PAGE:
Another point of critique may be the inclusion of a chapter about the Kaplan community, which doesn’t seem to fit into the general composition and research interests of the book. Yükleyen refrains from incorporating the Kaplan community into his general comparison of Islamic communities but instead dedicates a full chapter to this particular association, although it has a very small number of followers (about 300) and was banned in Germany in 2001. He justifies this inclusion by distinguishing between civil and revolutionary Islamic communities. However, the Kaplan community plays an almost insignificant role in the current production of Islamic knowledge in Germany and the Netherlands and therefore is of little relevance to questions of integration. Devoting a whole chapter to this community seems like a concession to the predominant discourse of Muslim radicalization in Europe and to the expectation to allude to potential threats of terrorism by fundamentalist extremists.
Yükleyen briefly refers to Eisenstein’s Multiple Modernities but does not further develop his argument on how new Islamic interpretations of Muslim immigrants in Europe can be seen as constructing an alternative modernity. Can the acquirement of so called “modern” values such as liberalism, diversity, tolerance, democracy and secularism by European Muslims even be considered as a genuine new development? Or should it be understood as a simple adoption or reproduction of predominant patterns of thought? Throughout most of the book, the author seems to perceive European pluralism as a blueprint model, failing to acknowledge different interpretations of modernity and the possibility of the development of a “modern” Islam outside of Europe. Although Yükleyen disapproves of a monolithic definition of Islam, he actually suggests a single recipe of Islam based on a European, civil Islam. He could therefore be criticized for following an Eurocentric perspective and neglecting critical viewpoints of Western liberalism from the Global South such as those of Akeel Bilgrami or Uday Singh Mehta.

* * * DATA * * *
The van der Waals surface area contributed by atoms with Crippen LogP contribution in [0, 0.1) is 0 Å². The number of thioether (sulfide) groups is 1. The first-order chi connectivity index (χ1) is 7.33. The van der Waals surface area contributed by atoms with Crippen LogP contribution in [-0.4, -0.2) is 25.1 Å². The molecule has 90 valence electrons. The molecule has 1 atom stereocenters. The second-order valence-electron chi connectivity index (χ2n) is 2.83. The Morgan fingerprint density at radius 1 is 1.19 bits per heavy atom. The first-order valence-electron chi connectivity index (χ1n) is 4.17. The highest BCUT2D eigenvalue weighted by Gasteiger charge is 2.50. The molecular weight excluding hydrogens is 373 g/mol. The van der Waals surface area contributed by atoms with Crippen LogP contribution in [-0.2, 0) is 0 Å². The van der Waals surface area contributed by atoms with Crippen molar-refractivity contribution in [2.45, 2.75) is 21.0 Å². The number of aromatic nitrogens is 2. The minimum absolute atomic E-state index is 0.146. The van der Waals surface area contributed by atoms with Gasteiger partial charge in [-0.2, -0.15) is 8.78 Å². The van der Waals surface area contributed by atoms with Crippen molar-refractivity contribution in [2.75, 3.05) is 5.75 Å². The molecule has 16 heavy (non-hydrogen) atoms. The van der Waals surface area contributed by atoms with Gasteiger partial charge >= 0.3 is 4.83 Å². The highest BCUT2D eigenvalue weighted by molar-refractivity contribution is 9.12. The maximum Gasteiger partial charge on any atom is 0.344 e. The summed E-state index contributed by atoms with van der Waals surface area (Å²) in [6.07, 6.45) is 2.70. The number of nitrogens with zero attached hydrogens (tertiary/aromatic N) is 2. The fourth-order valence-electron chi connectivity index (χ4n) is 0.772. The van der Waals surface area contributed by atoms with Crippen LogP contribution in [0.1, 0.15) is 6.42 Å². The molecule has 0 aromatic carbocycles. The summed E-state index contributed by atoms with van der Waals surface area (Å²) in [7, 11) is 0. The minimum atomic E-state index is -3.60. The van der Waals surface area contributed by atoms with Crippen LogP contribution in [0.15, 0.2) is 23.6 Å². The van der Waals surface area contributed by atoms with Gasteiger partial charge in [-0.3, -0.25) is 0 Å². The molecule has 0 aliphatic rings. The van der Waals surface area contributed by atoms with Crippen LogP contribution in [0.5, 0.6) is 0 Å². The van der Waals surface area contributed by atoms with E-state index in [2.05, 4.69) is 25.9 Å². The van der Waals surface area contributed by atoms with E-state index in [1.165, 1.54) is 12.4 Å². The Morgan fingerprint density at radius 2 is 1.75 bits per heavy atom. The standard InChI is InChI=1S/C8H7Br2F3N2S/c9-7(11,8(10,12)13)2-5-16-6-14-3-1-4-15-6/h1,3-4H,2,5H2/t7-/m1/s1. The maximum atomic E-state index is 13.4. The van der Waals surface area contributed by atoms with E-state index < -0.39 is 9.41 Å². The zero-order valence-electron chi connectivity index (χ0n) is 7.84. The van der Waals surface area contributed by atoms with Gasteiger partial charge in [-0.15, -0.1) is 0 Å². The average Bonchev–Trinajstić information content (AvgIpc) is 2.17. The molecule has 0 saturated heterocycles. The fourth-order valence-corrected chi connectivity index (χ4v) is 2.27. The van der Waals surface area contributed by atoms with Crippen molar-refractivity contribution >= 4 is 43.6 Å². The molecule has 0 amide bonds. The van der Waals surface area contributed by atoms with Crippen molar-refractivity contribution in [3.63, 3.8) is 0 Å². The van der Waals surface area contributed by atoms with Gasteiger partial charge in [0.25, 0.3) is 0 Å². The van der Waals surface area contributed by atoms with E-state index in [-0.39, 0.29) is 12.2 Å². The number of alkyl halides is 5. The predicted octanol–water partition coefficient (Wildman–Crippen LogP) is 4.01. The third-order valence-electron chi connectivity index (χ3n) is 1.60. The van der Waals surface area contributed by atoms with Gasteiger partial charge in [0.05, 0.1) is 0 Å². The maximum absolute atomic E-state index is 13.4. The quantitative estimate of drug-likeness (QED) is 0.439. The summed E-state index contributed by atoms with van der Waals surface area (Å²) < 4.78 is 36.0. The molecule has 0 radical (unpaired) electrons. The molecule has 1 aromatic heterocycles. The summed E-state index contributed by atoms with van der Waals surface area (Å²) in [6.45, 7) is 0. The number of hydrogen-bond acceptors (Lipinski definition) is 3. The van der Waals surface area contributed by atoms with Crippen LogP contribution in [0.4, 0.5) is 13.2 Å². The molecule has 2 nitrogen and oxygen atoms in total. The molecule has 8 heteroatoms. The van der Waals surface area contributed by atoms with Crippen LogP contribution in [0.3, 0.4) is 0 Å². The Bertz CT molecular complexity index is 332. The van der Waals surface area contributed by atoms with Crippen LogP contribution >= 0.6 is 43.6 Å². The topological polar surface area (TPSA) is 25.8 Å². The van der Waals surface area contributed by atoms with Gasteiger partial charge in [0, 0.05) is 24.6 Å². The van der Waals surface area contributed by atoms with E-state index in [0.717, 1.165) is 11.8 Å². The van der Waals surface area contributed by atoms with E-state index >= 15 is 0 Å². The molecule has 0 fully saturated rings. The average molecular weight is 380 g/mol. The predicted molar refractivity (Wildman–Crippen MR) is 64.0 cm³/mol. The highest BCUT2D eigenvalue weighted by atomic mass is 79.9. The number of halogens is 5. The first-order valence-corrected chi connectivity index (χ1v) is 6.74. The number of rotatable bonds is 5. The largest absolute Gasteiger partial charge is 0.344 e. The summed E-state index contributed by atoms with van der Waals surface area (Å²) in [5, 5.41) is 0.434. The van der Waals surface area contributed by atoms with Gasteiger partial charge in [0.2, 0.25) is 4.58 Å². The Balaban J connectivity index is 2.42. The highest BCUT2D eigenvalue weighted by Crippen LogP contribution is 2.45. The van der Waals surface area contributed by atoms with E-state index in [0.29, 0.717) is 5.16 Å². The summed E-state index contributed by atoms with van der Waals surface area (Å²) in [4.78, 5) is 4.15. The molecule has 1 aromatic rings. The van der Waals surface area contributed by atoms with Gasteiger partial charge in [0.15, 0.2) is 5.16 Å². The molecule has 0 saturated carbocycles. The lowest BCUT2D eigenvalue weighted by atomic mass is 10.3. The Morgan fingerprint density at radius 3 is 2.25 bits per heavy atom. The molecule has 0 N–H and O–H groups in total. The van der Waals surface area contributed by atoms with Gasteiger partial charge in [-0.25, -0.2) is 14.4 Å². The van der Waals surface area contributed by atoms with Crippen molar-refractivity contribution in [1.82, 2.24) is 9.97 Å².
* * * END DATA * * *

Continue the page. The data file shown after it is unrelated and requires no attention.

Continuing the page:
Despite these few points of criticism however, Yükleyen succeeds in contributing to a differentiated image of Islam in Europe, giving full particulars. His book covers and contextualizes a wide arena of relevant topics, including European and Muslim identities, subjects of Islam, immigration and policies of integration. He provides convincing evidence that Islam is shaped by religious communities that produce, spread, and preserve Islamic knowledge and practice on the one hand, and by state policies towards immigrant Muslim populations in each local setting on the other. His extensive fieldwork promotes a differentiated understanding of Islamic diversity in Europe, neither essentializing Islam nor disregarding certain universal principles at its core, and is therefore of high interest for scholars and students, as well as journalists and policy makers.
Localizing Islam in Europe takes into account the importance of authorities and power relations in the spread of any ideological or religious doctrine and excels at explaining individual’s choices and restraints within a structural system. It is grounded on a comprehensive and coherent theoretical framework and combines the advantages of anthropological fieldwork and in-depth interviews with abstract analyses of empirical and statistical data. Thus, Yükleyen provides the reader with a detailed investigation of Islamic communities in Europe, while embedding his findings within a larger framework, not losing sight of the big picture. For these reasons, a wide range of scholars interested in different aspects of the topic may benefit from this study, building future researches on it and refining its findings.